no difference in performance after the edit (i.e. still fails at 188,

still
succeeds at 187) so I'm still up in the air about what this might be.
Any
other takers?

James


I have not checked your code, but if you replace a stack-based array with
a
dynamically allocated one and get the stack overflow at the same location
in
problem space, there almost certainly is a problem with your algorithm.
Why
don't you debug the program?

/Peter


Code seems wrong to me. Looks to me like the divide could fail and the
entire x and y arrays be passed to one of the recursive calls.

Obviously this would result in an infinite recursion and a stack overflow.

john
Jul 22 '05 #6

P: n/a

"John Harrison" <jo*************@hotmail.com> wrote in message
news:2p************@uni-berlin.de...

"Peter Koch Larsen" <pk*****@mailme.dk> wrote in message
news:ZP********************@news000.worldonline.dk ...

"Aguilar, James" <jf**@cec.NOBOTSwustl.edu> skrev i en meddelelse
news:ch**********@newsreader.wustl.edu...
"John Harrison" <jo*************@hotmail.com> wrote in message
news:2p************@uni-berlin.de...
>
> [snip info about dynamic allocation]

Well, I tried that, and you're right, it was a GNU extension. I
repaired
the error, but it seems that my problem still remains. In fact, there
was
no difference in performance after the edit (i.e. still fails at 188,

still
succeeds at 187) so I'm still up in the air about what this might be.
Any
other takers?

James


I have not checked your code, but if you replace a stack-based array with
a
dynamically allocated one and get the stack overflow at the same location
in
problem space, there almost certainly is a problem with your algorithm.
Why
don't you debug the program?

/Peter


Code seems wrong to me. Looks to me like the divide could fail and the
entire x and y arrays be passed to one of the recursive calls.

Obviously this would result in an infinite recursion and a stack overflow.

john


I'll check it out and report back.

James
Jul 22 '05 #7

P: n/a
"John Harrison" <jo*************@hotmail.com> wrote in message
news:2p************@uni-berlin.de...

Code seems wrong to me. Looks to me like the divide could fail and the
entire x and y arrays be passed to one of the recursive calls.

Obviously this would result in an infinite recursion and a stack overflow.

john


I found the problem. It was in this snippet:

----- CODE BEGINS -----

int bisect = pointsByX[nPoints/2]->x();
// sort Y lists to create new ones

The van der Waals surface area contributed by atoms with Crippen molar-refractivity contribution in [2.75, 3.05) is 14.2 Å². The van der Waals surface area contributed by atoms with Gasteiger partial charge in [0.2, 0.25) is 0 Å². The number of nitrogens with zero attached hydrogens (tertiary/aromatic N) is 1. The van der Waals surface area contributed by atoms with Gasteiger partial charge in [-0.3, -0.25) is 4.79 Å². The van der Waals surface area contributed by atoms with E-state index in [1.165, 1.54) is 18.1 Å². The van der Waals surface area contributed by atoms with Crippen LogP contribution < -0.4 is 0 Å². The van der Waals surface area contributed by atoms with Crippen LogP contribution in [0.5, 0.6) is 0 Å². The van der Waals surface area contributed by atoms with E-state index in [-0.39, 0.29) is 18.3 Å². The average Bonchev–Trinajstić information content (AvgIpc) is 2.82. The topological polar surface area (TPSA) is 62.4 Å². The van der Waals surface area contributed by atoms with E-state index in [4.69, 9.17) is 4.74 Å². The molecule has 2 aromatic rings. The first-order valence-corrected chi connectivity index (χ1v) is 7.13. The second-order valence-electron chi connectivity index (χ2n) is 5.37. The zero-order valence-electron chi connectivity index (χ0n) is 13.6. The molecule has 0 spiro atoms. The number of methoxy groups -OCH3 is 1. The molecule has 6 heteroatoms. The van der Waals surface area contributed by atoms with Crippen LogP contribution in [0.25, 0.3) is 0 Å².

Point* yL[nPoints];
Point* yR[nPoints];
int lenL = 0, lenR = 0;
for (int i = 0; i < nPoints; ++i) {
if (pointsByY[i]->x() <= bisect) {
yL[lenL] = pointsByY[i];
++lenL;
}
if (pointsByY[i]->x() >= bisect) {
yR[lenR] = pointsByY[i];
++lenR;
}
}

----- CODE ENDS -----

Which now looks like this:

----- CODE BEGINS -----

Point* bisect = pointsByX[nPoints/2];
// sort Y lists to create new ones
Point** yL = new Point*[nPoints];
Point** yR = new Point*[nPoints];
int lenL = 0, lenR = 0;
for (int i = 0; i < nPoints; ++i) {
if (pointsByY[i]->isLeftOf(bisect)) {
yL[lenL] = pointsByY[i];
++lenL;
}
if (!(pointsByY[i]->isLeftOf(bisect))) {
yR[lenR] = pointsByY[i];
++lenR;
}
}
----- CODE ENDS -----

isLeftOf takes into account height, so that even if two points are on the
bisector line (which becomes more and more likely with larger and larger
random inputs), the ones below the point which is being checked will return
true for isLeftOf and the ones above will return false. This is OK because
after pL and pR have been divided, they are merged for the checking of the
2*(minDist) strip, which means that even if the closest pair is one of the
two points on the line, it will still be caught.

The algorithm works like a charm, making relatively quick work of input
sizes up to n = 1000000 (13000 milliseconds). However, with inputs that
large, my computer really starts to load up, since that's 150 MiB just in
terms of the points that are actually created at the start. I guess that
means I could conceivably sort four million points on my computer, but
beyond that, it's probably going to overflow my memory.

The cool thing is how, even on inputs of as small as 10000, the divide and
conquer is already orders of magnitude faster than the brute force version.

Yours,

James
Jul 22 '05 #8